Thoughts from Capitol Hill

Monday, May 01, 2017 12:11 PM
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CMS president-elect expresses concerns to Colorado Senators Bennet and Gardner

by CMS Staff Report

Editor’s note: Neither senator responded to a request to submit a separate column to elaborate their views on health care reform.

CMS President-elect M. Robert Yakely, MD, expressed his concerns with the American Health Care Act (AHCA), the “repeal and replace” option for the Affordable Care Act (ACA), as well as other concerns about federal health care reform, to Colorado Senators Michael Bennet and Cory Gardner.

Below are their responses to Yakely, which detail their thoughts on the legislation and the effort to reform the U.S. health care system.

The Honorable Michael Bennet

Thank you for writing me about the American Health Care Act (AHCA).  I strongly opposed this bill for a variety of reasons. 

On March 6, 2017, Republicans in the House of Representatives introduced the Affordable Health Care Act. The bill included primarily age-based tax credits for purchasing health insurance from the individual market. The AHCA also proposed to alter Medicaid dramatically by ending the Affordable Care Act’s (ACA) expansion and placing caps on the program. These changes would threaten Medicaid benefits for children, disabled adults, and pregnant women in Colorado.

The AHCA passed through the House Energy and Commerce Committee as well as the Ways and Means Committee prior to receiving an analysis from the Congressional Budget Office (CBO). Once finalized, the CBO found that the proposal would result in loss of health care coverage for 24 million people by 2026. The report also concluded that nearly $840 billion would be cut from the Medicaid program. It also showed that the tax credits would be insufficient for older Americans who would face higher premiums under the bill.

As you may know, the ACA resulted in coverage for over 600,000 Coloradans. According to the Colorado Health Foundation, household earnings rose $600 a year and 31,000 jobs were created as a result of the Medicaid expansion.

I’ve said from the beginning that the ACA isn’t perfect and that we will need to continue to fix and improve the law. My office will continue to do everything it can to ensure that maintaining affordable health insurance becomes easier and more stable.

I remain committed to improving the ACA, and will continue to collaborate with Democrats and Republicans, to ensure that we can increase the number of people with health insurance while preserving important protections.

I value the input of fellow Coloradans in considering the wide variety of important issues and legislative initiatives that come before the Senate. I hope you will continue to inform me of your thoughts and concerns.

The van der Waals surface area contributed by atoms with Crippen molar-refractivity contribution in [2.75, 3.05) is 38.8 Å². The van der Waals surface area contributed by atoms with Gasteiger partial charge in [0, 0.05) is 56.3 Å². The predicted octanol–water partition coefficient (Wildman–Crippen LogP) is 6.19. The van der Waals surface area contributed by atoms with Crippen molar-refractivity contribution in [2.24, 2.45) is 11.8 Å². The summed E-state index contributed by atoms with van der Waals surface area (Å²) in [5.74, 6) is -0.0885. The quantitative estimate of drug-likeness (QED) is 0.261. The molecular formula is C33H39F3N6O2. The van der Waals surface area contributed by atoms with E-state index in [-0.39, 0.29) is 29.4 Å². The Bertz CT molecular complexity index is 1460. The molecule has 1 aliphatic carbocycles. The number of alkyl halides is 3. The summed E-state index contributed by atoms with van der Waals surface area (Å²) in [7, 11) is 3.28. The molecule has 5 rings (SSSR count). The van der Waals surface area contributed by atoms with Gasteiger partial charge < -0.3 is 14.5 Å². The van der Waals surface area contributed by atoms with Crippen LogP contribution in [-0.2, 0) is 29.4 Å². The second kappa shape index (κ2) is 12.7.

For more information about my priorities as a U.S. Senator, I invite you to visit my website at Again, thank you for contacting me.

The Honorable Cory Gardner

Thank you for contacting me regarding health care reform. I appreciate you taking the time to write. It is an honor to serve you in the United States Senate and I hope you will continue to write with your thoughts and ideas on moving our country forward.

On March 24, 2017, the House of Representatives elected to withdraw the American Health Care Act, their plan to repeal and replace the Affordable Care Act, without voting. This legislation intended to reform health care by eliminating taxes and mandates, expanding Health Savings Accounts, and implementing a monthly tax credit.

It is vital that any replacement plan offers states the flexibility they need, while also ensuring stability for Colorado’s sickest and most vulnerable patients, concerns I raised in a March 6, 2017 letter to Senate leadership.  As conversations around repealing the failed Affordable Care Act continue, I remain committed to replacing it with common-sense reforms that control costs, expand access to care, and protect the doctor-patient relationship, while also ensuring a stable transition and flexibility for Medicaid populations.

I maintain my commitment to addressing the fundamental problem with health care in our nation: cost. In Colorado, and across the nation, families have faced significant premium increases. According to the Colorado Division of Insurance (DOI), the average premium in Colorado increased by 20.4 percent on the individual market in 2017. This unsustainable policy has motivated multiple insurers to remove their plans from the state health exchange for this plan year. As a direct result, 43 of the 64 counties in Colorado have two, or fewer, insurance carriers to choose from. This decrease in competition has had a dramatic impact on Coloradans’ ability to purchase insurance and access care. Since the implementation of the Affordable Care Act, over half a million Coloradans have lost their health insurance. Many Americans today choose not to visit the doctor or purchase necessary medication because they simply cannot afford to do so. This is unacceptable, particularly for individuals with preexisting conditions. Despite empty assurances that the Affordable Care Act would solve the rising cost of health care in this country, the price Coloradans are paying for necessary services has skyrocketed. In order to actually lower the cost of health care, I believe we need real free-market solutions, not tax increases.

Moving forward, I will continue to support policies that will the lower cost of health care while increasing the quality of care. Again, thank you for contacting me, and do not hesitate to do so again when an issue is important to you.

Posted in: Colorado Medicine | Health System Reform


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